Kristin Shepard (Mary Crosby): A lot of outsiders agreed with Martin. J.R.'s spurned mistress (she also happens to be Sue Ellen's sister) was favored by 14 percent of the survey and finished second. "No one likes to be an ex-anything," conjectured one observer. Kristin, interestingly, was far and away the first choice of readers 35 and over—those presumably wiser heads who have learned a bit about the fury of women scorned. Did she do it? Well, Crosby reportedly is being written out of the show after the fourth episode, though she is expected back next spring. Would that absence correspond to a prison sentence?
Vaughn Leland (Dennis Patrick): The suave banker J.R. swindled out of $20 million was picked by 13 percent as the guy most likely to terminate J.R.'s account. Greed was his motivation, but one kibitzer had a more personal explanation: "I don't like his face!" Only 7 percent of our youngest readers could understand why a man would kill for money, while 18 percent of those between 18 and 34 years thought it the best reason of all. Are they the hardest hit by inflation?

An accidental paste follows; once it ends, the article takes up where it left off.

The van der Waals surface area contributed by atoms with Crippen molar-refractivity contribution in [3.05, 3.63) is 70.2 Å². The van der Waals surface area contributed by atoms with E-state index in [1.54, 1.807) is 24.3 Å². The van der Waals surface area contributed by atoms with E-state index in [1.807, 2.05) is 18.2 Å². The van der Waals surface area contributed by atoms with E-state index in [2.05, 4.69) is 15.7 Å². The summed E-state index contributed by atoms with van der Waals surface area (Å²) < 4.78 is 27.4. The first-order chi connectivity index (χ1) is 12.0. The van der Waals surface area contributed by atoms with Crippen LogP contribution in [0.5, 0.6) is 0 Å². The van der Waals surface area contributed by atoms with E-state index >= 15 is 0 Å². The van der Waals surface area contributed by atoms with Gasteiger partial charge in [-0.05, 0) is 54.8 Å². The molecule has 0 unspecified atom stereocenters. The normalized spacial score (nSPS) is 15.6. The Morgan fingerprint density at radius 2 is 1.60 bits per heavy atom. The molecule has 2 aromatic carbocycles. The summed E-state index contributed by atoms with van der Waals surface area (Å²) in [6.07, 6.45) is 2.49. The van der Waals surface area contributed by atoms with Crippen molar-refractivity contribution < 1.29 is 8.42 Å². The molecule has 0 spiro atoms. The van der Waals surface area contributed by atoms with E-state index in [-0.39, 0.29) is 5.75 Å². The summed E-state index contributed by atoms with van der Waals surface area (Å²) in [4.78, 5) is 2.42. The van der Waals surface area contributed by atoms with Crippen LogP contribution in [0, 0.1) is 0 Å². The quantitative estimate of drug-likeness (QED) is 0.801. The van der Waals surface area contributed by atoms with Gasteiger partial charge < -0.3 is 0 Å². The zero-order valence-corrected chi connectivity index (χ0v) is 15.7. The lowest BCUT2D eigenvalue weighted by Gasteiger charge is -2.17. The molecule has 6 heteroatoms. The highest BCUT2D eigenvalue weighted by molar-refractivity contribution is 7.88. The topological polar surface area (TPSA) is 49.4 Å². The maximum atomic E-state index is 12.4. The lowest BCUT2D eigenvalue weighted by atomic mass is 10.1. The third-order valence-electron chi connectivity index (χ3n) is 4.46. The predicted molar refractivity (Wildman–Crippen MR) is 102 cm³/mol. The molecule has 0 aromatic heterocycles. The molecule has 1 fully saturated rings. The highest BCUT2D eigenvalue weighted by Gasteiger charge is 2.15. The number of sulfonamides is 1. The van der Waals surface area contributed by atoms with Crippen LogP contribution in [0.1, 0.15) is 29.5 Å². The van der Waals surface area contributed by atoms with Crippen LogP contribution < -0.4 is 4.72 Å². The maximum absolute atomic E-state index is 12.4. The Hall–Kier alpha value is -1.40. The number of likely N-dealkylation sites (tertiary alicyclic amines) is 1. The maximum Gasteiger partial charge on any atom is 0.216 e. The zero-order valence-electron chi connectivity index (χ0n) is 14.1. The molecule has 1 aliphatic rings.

Sue Ellen Ewing (Linda Gray): J.R.'s wife was indicted by 8 percent to rank fourth. A typical comment: "If my husband were as much of a bastard as J.R., I'd kill him too!" The fact that she'd packed a pistol in her purse was enough to convince fully 14 percent of gullibles under 18 that she got square with her cheatin' spouse. By contrast, only 5 percent of those 18 to 34 thought Sue Ellen did it. Husbands take note: Nearly 50 percent more women than men thought Sue Ellen pulled the trigger. When asked her opinion, Gray gasped in mock shock, "J.R.? You mean somebody's shot J.R.!"